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Scott Kostov | 23. September 2022

Roster deadlines and other franchising details released by Riot

Teenagers can’t participate in VCT 2023 as teams rush to assemble rosters before the October 15 deadline.

Preliminary rosters submitted by October 15

As the days go by, we get more and more information regarding Valorant franchising. The most important one is that organizations have around three weeks to assemble rosters. Riot has notified all franchised teams that October 15 is the deadline by which they need to present an initial roster. The requirements state that they must have at least six players under contract and a coach, with regulated work status by that date.

According to Riot, the pre-season transfer period will last from 26 September to the start of February. This means that teams can make roster changes between the two dates, but requirements must be met before October 15 so there is enough time for everyone to secure a visa. With such short notice, verbal agreements, buyout talks, and salaries are definitely getting discussed at this very moment.

It will be fun to see how rosters turn out, considering the sixth roster spot is meant for substitutions. We have yet to see regulations on this matter, as using substitutions between maps for strategic purposes might be a thing. On the flip side, are players willing to take a substitute role in tier one competition instead of starting in tier two?

 

The minimum age requirement for VCT 2023 is 18 years old

To be able to participate in a League as a Team Member, an individual must be born on or before March 25, according to Riot. They also mention that an exception to this would be the grandfathering rule. Namely, any player that has competed in a Challengers main event in any VCT League in 2022 and was born between March 26, 2005, and March 26, 2006, can be a part of the league. This exception to the Minimum Age Requirement can be made only if a parent or legal guardian accepts all of the rules and policies of the League on behalf of the individual.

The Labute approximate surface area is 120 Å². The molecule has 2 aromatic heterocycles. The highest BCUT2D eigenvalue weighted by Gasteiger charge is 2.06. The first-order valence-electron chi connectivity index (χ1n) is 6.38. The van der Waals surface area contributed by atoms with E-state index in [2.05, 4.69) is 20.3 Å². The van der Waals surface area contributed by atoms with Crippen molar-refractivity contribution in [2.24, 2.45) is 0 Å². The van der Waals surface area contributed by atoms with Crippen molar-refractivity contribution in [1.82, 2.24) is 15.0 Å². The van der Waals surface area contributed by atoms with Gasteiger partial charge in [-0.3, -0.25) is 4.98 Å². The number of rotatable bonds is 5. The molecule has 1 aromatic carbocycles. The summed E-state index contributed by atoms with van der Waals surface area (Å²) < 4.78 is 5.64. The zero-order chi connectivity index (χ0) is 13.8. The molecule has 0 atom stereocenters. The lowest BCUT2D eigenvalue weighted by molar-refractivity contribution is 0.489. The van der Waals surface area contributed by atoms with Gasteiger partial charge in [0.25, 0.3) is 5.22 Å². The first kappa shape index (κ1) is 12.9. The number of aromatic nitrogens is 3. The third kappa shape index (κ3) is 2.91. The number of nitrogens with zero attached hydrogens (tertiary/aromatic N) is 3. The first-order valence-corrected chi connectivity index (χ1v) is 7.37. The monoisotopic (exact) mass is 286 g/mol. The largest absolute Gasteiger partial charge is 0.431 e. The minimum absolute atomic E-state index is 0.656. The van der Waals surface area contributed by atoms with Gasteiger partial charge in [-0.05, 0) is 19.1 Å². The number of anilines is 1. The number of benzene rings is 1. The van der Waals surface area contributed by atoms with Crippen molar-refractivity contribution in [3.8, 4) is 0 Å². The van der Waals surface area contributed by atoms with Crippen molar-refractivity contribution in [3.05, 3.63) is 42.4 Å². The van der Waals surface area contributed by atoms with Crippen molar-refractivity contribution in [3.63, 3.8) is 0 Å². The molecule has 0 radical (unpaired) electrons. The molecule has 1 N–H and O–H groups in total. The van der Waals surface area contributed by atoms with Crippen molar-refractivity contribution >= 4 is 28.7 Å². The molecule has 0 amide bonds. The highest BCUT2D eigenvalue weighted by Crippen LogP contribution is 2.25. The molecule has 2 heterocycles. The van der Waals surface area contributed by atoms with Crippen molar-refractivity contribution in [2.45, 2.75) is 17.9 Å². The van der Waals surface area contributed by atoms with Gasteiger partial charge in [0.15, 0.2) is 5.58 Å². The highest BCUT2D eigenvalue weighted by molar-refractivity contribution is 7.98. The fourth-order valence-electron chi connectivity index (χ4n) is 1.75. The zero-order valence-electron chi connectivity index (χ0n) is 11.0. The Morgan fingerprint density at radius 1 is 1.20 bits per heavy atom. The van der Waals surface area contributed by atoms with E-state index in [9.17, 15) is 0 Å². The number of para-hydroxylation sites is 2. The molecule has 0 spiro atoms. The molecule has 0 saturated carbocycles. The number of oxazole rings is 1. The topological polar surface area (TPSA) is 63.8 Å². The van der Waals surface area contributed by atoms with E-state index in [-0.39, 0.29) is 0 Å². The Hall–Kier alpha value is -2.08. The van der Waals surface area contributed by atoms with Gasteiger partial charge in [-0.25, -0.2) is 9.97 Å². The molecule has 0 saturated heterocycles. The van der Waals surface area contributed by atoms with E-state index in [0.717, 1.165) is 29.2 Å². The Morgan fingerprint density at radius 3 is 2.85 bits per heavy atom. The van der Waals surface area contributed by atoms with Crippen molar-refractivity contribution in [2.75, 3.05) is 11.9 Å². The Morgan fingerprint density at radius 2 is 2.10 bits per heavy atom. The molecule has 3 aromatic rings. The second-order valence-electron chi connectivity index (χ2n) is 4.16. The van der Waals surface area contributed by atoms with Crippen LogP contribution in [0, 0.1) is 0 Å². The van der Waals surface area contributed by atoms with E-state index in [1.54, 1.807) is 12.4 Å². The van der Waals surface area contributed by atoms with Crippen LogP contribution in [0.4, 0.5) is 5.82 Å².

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Fnatic’s young star has a bright future ahead. Credit: Riot Games

Regulations for young stars 

Currently, only Alfajer would need to comply with the grandfathering rule, while Zekken, Less, and Trent will all be 18 when the Leagues roll around. This ruling means that we won’t see anything like these young stars compete on tier one teams, which is also a good thing. Contracted players would live and compete in Berlin, Los Angeles, and Seoul, huge metropolitan areas.

From a logistical standpoint, it’s also better to handle documentation for someone that is classified as an adult. Child labor laws, broadcasting regulations, and everything in between. On the flip side, star recruits must be a part of the Ascension teams for a few years, being denied access even if their talent helps their team promote to tier one.

Challenger leagues rules revealed

With Challenger leagues representing tier two competitions in the VCT next year, they have also been regulated by Riot. Players must be older than 16 years old, all rosters must be finalized before February 20 and no minimum salary is included. This means that agents and managers can bargain more freely, while upcoming organizations won’t have to comply with minimum salary requirements that would hamper their liquidity. Importing in both tiers is regulated by having ⅗ of the players being from the same region the team competes in. Per Riot, the EMEA, Americas, and APAC are recognized as regions, meaning Brazilian teams can field rosters with five NA players!

Header: Riot Games